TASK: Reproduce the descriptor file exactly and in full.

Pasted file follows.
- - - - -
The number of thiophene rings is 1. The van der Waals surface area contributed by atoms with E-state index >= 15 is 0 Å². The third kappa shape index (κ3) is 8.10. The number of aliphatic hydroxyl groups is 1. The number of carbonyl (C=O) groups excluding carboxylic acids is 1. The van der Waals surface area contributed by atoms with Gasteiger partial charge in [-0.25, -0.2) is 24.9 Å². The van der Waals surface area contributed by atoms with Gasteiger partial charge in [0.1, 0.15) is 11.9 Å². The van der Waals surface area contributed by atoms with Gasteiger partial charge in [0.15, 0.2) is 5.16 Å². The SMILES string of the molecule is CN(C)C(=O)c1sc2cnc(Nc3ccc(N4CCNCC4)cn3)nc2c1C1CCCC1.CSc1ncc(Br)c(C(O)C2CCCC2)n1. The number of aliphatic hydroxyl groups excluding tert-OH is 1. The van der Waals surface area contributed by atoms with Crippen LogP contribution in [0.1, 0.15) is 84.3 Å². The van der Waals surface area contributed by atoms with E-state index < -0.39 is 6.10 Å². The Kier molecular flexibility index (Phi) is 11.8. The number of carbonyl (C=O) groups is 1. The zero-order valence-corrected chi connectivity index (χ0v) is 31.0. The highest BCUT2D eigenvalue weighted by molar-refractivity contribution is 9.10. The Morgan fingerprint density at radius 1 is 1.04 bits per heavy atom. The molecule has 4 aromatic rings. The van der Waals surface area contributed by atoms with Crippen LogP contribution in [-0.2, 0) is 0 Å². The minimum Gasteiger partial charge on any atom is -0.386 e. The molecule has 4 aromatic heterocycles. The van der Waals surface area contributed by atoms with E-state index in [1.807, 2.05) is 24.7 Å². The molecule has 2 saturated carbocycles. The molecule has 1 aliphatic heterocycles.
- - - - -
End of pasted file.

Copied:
The number of thiophene rings is 1. The van der Waals surface area contributed by atoms with E-state index >= 15 is 0 Å². The third kappa shape index (κ3) is 8.10. The number of aliphatic hydroxyl groups is 1. The number of carbonyl (C=O) groups excluding carboxylic acids is 1. The van der Waals surface area contributed by atoms with Gasteiger partial charge in [-0.25, -0.2) is 24.9 Å². The van der Waals surface area contributed by atoms with Gasteiger partial charge in [0.1, 0.15) is 11.9 Å². The van der Waals surface area contributed by atoms with Gasteiger partial charge in [0.15, 0.2) is 5.16 Å². The SMILES string of the molecule is CN(C)C(=O)c1sc2cnc(Nc3ccc(N4CCNCC4)cn3)nc2c1C1CCCC1.CSc1ncc(Br)c(C(O)C2CCCC2)n1. The number of aliphatic hydroxyl groups excluding tert-OH is 1. The van der Waals surface area contributed by atoms with Crippen LogP contribution in [0.1, 0.15) is 84.3 Å². The van der Waals surface area contributed by atoms with E-state index < -0.39 is 6.10 Å². The Kier molecular flexibility index (Phi) is 11.8. The number of carbonyl (C=O) groups is 1. The zero-order valence-corrected chi connectivity index (χ0v) is 31.0. The highest BCUT2D eigenvalue weighted by molar-refractivity contribution is 9.10. The Morgan fingerprint density at radius 1 is 1.04 bits per heavy atom. The molecule has 4 aromatic rings. The van der Waals surface area contributed by atoms with Crippen LogP contribution in [-0.2, 0) is 0 Å². The minimum Gasteiger partial charge on any atom is -0.386 e. The molecule has 4 aromatic heterocycles. The van der Waals surface area contributed by atoms with E-state index in [1.807, 2.05) is 24.7 Å². The molecule has 2 saturated carbocycles. The molecule has 1 aliphatic heterocycles.